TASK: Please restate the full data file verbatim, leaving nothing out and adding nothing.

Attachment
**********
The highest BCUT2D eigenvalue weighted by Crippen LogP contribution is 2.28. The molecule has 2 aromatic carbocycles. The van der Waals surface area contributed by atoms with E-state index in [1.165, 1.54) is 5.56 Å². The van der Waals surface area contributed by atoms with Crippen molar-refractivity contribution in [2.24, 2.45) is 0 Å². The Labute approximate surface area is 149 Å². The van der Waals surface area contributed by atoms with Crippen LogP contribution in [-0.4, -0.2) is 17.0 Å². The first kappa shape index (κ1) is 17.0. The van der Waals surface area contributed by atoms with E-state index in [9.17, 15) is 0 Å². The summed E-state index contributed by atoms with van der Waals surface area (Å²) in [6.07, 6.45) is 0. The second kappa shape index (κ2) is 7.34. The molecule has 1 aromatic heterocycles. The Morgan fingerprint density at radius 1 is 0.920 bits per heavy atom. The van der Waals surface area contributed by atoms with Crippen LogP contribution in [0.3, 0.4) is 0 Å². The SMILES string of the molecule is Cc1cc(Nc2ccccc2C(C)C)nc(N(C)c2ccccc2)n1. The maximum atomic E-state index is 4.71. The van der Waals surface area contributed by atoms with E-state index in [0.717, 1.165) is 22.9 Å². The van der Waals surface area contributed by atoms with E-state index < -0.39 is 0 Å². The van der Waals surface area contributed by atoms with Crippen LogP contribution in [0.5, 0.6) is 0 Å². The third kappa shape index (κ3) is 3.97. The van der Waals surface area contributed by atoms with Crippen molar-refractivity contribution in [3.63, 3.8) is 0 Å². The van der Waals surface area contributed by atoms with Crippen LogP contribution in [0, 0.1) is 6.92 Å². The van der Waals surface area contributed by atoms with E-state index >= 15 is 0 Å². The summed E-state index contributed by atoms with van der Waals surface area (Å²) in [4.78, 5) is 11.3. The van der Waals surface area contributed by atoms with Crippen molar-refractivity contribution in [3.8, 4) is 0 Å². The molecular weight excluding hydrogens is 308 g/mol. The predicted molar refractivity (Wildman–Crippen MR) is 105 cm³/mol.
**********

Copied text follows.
The highest BCUT2D eigenvalue weighted by Crippen LogP contribution is 2.28. The molecule has 2 aromatic carbocycles. The van der Waals surface area contributed by atoms with E-state index in [1.165, 1.54) is 5.56 Å². The van der Waals surface area contributed by atoms with Crippen molar-refractivity contribution in [2.24, 2.45) is 0 Å². The Labute approximate surface area is 149 Å². The van der Waals surface area contributed by atoms with Crippen LogP contribution in [-0.4, -0.2) is 17.0 Å². The first kappa shape index (κ1) is 17.0. The van der Waals surface area contributed by atoms with E-state index in [9.17, 15) is 0 Å². The summed E-state index contributed by atoms with van der Waals surface area (Å²) in [6.07, 6.45) is 0. The second kappa shape index (κ2) is 7.34. The molecule has 1 aromatic heterocycles. The Morgan fingerprint density at radius 1 is 0.920 bits per heavy atom. The van der Waals surface area contributed by atoms with Crippen LogP contribution in [0.3, 0.4) is 0 Å². The SMILES string of the molecule is Cc1cc(Nc2ccccc2C(C)C)nc(N(C)c2ccccc2)n1. The maximum atomic E-state index is 4.71. The van der Waals surface area contributed by atoms with E-state index in [0.717, 1.165) is 22.9 Å². The van der Waals surface area contributed by atoms with E-state index < -0.39 is 0 Å². The van der Waals surface area contributed by atoms with Crippen LogP contribution in [0.5, 0.6) is 0 Å². The third kappa shape index (κ3) is 3.97. The van der Waals surface area contributed by atoms with Crippen molar-refractivity contribution in [3.63, 3.8) is 0 Å². The van der Waals surface area contributed by atoms with Crippen LogP contribution in [0, 0.1) is 6.92 Å². The van der Waals surface area contributed by atoms with E-state index >= 15 is 0 Å². The summed E-state index contributed by atoms with van der Waals surface area (Å²) in [4.78, 5) is 11.3. The van der Waals surface area contributed by atoms with Crippen molar-refractivity contribution in [3.8, 4) is 0 Å². The molecular weight excluding hydrogens is 308 g/mol. The predicted molar refractivity (Wildman–Crippen MR) is 105 cm³/mol.